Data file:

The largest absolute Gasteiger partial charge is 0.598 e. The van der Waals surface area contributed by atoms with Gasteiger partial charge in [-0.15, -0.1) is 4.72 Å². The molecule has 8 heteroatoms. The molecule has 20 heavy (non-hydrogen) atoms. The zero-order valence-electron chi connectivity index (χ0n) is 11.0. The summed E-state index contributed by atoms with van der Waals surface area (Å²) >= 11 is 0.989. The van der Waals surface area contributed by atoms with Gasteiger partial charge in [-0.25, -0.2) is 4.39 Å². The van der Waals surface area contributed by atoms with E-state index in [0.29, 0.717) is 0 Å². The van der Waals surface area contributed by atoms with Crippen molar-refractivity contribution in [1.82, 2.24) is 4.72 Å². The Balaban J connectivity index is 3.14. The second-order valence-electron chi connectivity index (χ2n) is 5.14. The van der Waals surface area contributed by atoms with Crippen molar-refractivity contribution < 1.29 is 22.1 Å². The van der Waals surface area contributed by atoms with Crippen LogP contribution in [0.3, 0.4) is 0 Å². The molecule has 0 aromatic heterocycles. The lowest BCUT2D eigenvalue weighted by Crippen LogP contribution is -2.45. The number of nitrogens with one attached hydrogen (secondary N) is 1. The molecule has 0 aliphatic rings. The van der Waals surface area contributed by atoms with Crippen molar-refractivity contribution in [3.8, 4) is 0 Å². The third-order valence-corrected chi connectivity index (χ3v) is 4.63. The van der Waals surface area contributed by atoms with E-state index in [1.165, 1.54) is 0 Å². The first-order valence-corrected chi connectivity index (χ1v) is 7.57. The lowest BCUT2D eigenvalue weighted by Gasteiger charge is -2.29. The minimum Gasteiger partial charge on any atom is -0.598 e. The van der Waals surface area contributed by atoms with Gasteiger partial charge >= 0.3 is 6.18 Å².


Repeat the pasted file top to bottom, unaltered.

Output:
The largest absolute Gasteiger partial charge is 0.598 e. The van der Waals surface area contributed by atoms with Gasteiger partial charge in [-0.15, -0.1) is 4.72 Å². The molecule has 8 heteroatoms. The molecule has 20 heavy (non-hydrogen) atoms. The zero-order valence-electron chi connectivity index (χ0n) is 11.0. The summed E-state index contributed by atoms with van der Waals surface area (Å²) >= 11 is 0.989. The van der Waals surface area contributed by atoms with Gasteiger partial charge in [-0.25, -0.2) is 4.39 Å². The van der Waals surface area contributed by atoms with E-state index in [0.29, 0.717) is 0 Å². The van der Waals surface area contributed by atoms with Crippen molar-refractivity contribution in [1.82, 2.24) is 4.72 Å². The Balaban J connectivity index is 3.14. The second-order valence-electron chi connectivity index (χ2n) is 5.14. The van der Waals surface area contributed by atoms with Crippen molar-refractivity contribution < 1.29 is 22.1 Å². The van der Waals surface area contributed by atoms with Crippen LogP contribution in [0.3, 0.4) is 0 Å². The molecule has 0 aromatic heterocycles. The lowest BCUT2D eigenvalue weighted by Crippen LogP contribution is -2.45. The number of nitrogens with one attached hydrogen (secondary N) is 1. The molecule has 0 aliphatic rings. The van der Waals surface area contributed by atoms with Crippen molar-refractivity contribution in [3.8, 4) is 0 Å². The third-order valence-corrected chi connectivity index (χ3v) is 4.63. The van der Waals surface area contributed by atoms with E-state index in [1.165, 1.54) is 0 Å². The first-order valence-corrected chi connectivity index (χ1v) is 7.57. The lowest BCUT2D eigenvalue weighted by Gasteiger charge is -2.29. The minimum Gasteiger partial charge on any atom is -0.598 e. The van der Waals surface area contributed by atoms with Gasteiger partial charge >= 0.3 is 6.18 Å².